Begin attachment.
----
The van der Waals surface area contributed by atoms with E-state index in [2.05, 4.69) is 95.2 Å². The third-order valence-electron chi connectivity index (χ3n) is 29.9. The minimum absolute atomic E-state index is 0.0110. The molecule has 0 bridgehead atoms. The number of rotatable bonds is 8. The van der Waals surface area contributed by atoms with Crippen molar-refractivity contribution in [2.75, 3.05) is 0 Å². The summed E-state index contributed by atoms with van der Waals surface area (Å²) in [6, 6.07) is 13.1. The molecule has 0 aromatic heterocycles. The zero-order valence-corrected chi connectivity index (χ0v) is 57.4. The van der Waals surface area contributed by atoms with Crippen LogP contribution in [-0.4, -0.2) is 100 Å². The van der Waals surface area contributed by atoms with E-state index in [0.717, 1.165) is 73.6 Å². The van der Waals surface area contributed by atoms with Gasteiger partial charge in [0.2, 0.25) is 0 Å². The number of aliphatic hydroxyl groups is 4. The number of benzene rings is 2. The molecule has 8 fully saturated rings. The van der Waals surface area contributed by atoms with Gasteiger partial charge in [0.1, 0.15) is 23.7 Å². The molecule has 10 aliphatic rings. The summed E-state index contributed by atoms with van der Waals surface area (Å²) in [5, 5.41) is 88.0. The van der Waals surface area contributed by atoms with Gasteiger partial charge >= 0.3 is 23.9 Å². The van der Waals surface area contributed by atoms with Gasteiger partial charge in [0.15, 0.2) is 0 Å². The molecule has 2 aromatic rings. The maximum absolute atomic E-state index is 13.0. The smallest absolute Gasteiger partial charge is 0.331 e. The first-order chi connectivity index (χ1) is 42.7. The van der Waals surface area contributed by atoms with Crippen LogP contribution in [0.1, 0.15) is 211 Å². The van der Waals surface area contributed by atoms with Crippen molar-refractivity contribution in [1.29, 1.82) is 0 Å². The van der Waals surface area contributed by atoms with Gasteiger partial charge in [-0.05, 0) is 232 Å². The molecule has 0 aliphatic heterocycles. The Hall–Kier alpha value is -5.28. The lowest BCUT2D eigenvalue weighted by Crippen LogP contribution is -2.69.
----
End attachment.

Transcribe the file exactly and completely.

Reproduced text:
The van der Waals surface area contributed by atoms with E-state index in [2.05, 4.69) is 95.2 Å². The third-order valence-electron chi connectivity index (χ3n) is 29.9. The minimum absolute atomic E-state index is 0.0110. The molecule has 0 bridgehead atoms. The number of rotatable bonds is 8. The van der Waals surface area contributed by atoms with Crippen molar-refractivity contribution in [2.75, 3.05) is 0 Å². The summed E-state index contributed by atoms with van der Waals surface area (Å²) in [6, 6.07) is 13.1. The molecule has 0 aromatic heterocycles. The zero-order valence-corrected chi connectivity index (χ0v) is 57.4. The van der Waals surface area contributed by atoms with Crippen LogP contribution in [-0.4, -0.2) is 100 Å². The van der Waals surface area contributed by atoms with E-state index in [0.717, 1.165) is 73.6 Å². The van der Waals surface area contributed by atoms with Gasteiger partial charge in [0.2, 0.25) is 0 Å². The number of aliphatic hydroxyl groups is 4. The number of benzene rings is 2. The molecule has 8 fully saturated rings. The van der Waals surface area contributed by atoms with Gasteiger partial charge in [0.1, 0.15) is 23.7 Å². The molecule has 10 aliphatic rings. The summed E-state index contributed by atoms with van der Waals surface area (Å²) in [5, 5.41) is 88.0. The van der Waals surface area contributed by atoms with Gasteiger partial charge >= 0.3 is 23.9 Å². The van der Waals surface area contributed by atoms with Gasteiger partial charge in [0.15, 0.2) is 0 Å². The molecule has 2 aromatic rings. The maximum absolute atomic E-state index is 13.0. The smallest absolute Gasteiger partial charge is 0.331 e. The first-order chi connectivity index (χ1) is 42.7. The van der Waals surface area contributed by atoms with Crippen LogP contribution in [0.1, 0.15) is 211 Å². The van der Waals surface area contributed by atoms with Crippen molar-refractivity contribution in [1.29, 1.82) is 0 Å². The van der Waals surface area contributed by atoms with Gasteiger partial charge in [-0.05, 0) is 232 Å². The molecule has 0 aliphatic heterocycles. The Hall–Kier alpha value is -5.28. The lowest BCUT2D eigenvalue weighted by Crippen LogP contribution is -2.69.